SSI Recipients Waiting for Stimulus Checks Should Get Paid This Week

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This post refers to stimulus checks issued in 2020. For the most up-to-date info, check out our recent tax articles.

If you haven’t received your coronavirus check and you receive Supplemental Security Income (SSI) benefits, here’s some good news: Your payment should arrive this week.

You’ll get your stimulus payment in the same way you receive your monthly benefit — though there’s one exception that we’ll discuss shortly.

Here’s all of our coverage of the coronavirus outbreak, which we will be updating every day.

If you get your SSI benefits via direct deposit or a Direct Express card, you should receive your payment by Wednesday, May 13, according to the Social Security Administration.

If you receive benefits by paper check, your check will be mailed by Friday, May 15.

You don’t need to do anything, because the IRS has gotten the information it needs from the Social Security Administration.

If you filed a tax return in 2018 or 2019, the IRS most likely started processing your payment back in April. If you’re still waiting on your coronavirus check in this case, SSI may not be the culprit.

It takes a little more time when the IRS has to get your information from another agency, which is why those on Social Security and SSI have had to wait longer for their payments.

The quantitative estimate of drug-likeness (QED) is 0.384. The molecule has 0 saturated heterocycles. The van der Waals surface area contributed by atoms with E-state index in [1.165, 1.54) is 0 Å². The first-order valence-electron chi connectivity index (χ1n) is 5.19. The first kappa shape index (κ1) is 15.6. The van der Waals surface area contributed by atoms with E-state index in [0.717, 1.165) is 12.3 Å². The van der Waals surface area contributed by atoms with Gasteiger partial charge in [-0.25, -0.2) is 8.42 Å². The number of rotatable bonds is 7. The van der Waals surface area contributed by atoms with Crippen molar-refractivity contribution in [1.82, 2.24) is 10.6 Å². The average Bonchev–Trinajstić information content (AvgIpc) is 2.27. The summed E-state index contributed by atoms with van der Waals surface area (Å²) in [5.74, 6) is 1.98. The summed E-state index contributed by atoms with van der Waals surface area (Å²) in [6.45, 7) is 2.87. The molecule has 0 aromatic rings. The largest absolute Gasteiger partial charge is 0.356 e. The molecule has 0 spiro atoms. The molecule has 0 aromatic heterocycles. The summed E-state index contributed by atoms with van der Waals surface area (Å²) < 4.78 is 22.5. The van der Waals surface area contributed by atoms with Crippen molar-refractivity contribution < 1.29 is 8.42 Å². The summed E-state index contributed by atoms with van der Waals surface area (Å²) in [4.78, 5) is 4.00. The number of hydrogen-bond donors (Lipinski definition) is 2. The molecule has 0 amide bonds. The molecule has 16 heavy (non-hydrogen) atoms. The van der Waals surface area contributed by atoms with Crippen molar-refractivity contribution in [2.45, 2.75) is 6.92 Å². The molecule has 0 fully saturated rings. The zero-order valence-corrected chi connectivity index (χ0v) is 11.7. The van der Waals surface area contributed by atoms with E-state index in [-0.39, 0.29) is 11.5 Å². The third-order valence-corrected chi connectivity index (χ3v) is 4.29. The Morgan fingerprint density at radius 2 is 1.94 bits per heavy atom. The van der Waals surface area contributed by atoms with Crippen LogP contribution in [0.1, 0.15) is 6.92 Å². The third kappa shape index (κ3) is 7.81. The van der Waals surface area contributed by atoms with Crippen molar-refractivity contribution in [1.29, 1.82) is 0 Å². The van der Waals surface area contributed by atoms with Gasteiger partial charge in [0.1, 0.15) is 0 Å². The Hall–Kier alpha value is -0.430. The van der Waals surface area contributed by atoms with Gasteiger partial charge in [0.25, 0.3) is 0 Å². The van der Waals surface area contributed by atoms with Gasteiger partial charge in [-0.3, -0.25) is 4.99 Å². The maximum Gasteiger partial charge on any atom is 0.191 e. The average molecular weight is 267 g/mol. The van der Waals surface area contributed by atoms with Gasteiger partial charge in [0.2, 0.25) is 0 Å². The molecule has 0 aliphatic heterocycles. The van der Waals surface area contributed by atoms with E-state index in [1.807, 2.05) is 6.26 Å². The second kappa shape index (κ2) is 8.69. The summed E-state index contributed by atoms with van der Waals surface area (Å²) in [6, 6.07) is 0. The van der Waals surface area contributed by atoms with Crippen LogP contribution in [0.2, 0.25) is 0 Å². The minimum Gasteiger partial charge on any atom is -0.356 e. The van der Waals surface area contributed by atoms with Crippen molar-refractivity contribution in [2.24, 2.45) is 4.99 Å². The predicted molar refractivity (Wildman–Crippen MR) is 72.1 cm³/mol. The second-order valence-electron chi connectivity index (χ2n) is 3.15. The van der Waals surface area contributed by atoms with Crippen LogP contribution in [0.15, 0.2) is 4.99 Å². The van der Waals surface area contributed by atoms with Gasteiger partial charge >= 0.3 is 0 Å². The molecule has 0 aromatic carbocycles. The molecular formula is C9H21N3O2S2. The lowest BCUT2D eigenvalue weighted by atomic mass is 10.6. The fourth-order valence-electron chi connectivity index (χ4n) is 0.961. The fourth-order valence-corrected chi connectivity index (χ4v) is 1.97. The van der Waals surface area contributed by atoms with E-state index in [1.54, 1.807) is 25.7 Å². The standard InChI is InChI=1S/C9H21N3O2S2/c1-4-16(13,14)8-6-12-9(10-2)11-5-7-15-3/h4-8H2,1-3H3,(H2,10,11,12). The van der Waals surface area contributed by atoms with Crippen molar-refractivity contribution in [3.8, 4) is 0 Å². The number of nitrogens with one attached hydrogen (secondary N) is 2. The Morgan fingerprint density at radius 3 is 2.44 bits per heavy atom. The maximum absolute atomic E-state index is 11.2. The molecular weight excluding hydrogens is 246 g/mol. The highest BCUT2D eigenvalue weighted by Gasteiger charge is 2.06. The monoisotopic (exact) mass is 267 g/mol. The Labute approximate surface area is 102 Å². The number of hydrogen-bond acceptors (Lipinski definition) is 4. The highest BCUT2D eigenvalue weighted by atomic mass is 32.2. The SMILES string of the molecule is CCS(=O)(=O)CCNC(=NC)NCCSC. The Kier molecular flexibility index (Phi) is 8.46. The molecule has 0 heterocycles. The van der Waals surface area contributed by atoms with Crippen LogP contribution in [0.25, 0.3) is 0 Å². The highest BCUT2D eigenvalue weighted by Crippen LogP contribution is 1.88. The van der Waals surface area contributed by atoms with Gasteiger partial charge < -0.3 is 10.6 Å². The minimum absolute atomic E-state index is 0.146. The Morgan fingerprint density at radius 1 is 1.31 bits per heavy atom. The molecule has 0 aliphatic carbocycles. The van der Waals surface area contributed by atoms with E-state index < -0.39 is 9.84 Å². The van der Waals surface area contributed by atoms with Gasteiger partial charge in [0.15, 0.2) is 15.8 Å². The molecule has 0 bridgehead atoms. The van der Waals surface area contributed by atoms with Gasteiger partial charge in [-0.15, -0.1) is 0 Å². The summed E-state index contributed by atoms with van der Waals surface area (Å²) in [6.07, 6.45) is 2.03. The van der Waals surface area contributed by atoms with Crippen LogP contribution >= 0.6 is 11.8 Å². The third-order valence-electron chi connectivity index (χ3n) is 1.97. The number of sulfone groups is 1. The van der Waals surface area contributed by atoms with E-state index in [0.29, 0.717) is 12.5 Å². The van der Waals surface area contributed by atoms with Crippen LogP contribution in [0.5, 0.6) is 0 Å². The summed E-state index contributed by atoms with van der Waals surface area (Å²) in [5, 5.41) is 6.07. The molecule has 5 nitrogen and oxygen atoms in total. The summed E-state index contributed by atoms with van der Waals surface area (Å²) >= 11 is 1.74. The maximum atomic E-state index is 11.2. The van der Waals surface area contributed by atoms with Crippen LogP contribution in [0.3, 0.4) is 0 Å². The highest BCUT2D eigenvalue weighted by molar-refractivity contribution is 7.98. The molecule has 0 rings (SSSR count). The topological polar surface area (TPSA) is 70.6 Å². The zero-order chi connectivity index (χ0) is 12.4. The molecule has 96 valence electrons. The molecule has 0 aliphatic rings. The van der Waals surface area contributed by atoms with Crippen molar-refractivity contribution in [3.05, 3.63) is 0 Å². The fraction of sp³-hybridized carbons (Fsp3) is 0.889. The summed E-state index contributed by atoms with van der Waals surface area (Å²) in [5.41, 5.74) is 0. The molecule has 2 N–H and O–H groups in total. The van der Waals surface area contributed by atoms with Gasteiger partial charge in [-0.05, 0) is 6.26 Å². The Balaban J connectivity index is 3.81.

If you didn’t file a 2018 or 2019 return and only started receiving SSI in 2020, you need to use the Non-Filer tool on the IRS website for your payment to be processed.

Will $500 Child Credits Be Included in Stimulus Payments?

If you’re on SSI and have a child under 17 whom you claim as a dependent, you’re eligible for an additional $500 coronavirus child credit on their behalf. But here’s the catch: The IRS won’t know about your child if you didn’t use the Non-Filer tool to submit their information or list them on a 2018 or 2019 tax return.

You’ll still qualify for the credit, but unfortunately, you’ll have to wait and file a 2020 tax return next year to get the $500 credit. Your $1,200 payment for yourself won’t be impacted.

Now for the exception we mentioned earlier about how you’ll get your payment: If you used the Non-Filer tool to enter your dependent child’s information and you usually get your payment via Direct Express card, you won’t get your $1,200 payment or the $500 payment for your child on your card.

You’ll get them both through direct deposit if you provided a bank account or via a paper check if you didn’t.

Robin Hartill is a certified financial planner and a senior editor at The Penny Hoarder. She writes the Dear Penny personal finance advice column. Send your tricky money questions to her at [email protected].